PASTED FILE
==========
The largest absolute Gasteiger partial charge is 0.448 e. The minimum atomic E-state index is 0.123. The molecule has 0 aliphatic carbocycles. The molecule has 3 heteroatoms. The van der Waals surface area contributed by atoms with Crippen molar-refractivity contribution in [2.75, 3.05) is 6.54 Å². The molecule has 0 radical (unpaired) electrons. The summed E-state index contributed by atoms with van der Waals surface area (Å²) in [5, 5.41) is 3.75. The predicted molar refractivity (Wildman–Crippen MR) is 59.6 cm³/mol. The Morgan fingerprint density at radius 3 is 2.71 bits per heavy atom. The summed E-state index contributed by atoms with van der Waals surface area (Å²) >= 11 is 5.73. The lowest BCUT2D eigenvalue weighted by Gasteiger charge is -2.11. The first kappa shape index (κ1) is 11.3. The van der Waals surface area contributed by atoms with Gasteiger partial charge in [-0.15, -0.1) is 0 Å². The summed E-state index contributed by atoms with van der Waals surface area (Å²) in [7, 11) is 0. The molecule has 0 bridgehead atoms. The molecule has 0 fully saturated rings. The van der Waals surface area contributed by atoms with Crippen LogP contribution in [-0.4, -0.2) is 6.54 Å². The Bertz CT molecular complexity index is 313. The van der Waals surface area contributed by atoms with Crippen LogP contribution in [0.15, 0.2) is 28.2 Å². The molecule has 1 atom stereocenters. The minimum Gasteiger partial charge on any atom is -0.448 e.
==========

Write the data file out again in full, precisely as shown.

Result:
The largest absolute Gasteiger partial charge is 0.448 e. The minimum atomic E-state index is 0.123. The molecule has 0 aliphatic carbocycles. The molecule has 3 heteroatoms. The van der Waals surface area contributed by atoms with Crippen molar-refractivity contribution in [2.75, 3.05) is 6.54 Å². The molecule has 0 radical (unpaired) electrons. The summed E-state index contributed by atoms with van der Waals surface area (Å²) in [5, 5.41) is 3.75. The predicted molar refractivity (Wildman–Crippen MR) is 59.6 cm³/mol. The Morgan fingerprint density at radius 3 is 2.71 bits per heavy atom. The summed E-state index contributed by atoms with van der Waals surface area (Å²) >= 11 is 5.73. The lowest BCUT2D eigenvalue weighted by Gasteiger charge is -2.11. The first kappa shape index (κ1) is 11.3. The van der Waals surface area contributed by atoms with Gasteiger partial charge in [-0.15, -0.1) is 0 Å². The summed E-state index contributed by atoms with van der Waals surface area (Å²) in [7, 11) is 0. The molecule has 0 bridgehead atoms. The molecule has 0 fully saturated rings. The van der Waals surface area contributed by atoms with Crippen LogP contribution in [-0.4, -0.2) is 6.54 Å². The Bertz CT molecular complexity index is 313. The van der Waals surface area contributed by atoms with Crippen LogP contribution in [0.15, 0.2) is 28.2 Å². The molecule has 1 atom stereocenters. The minimum Gasteiger partial charge on any atom is -0.448 e.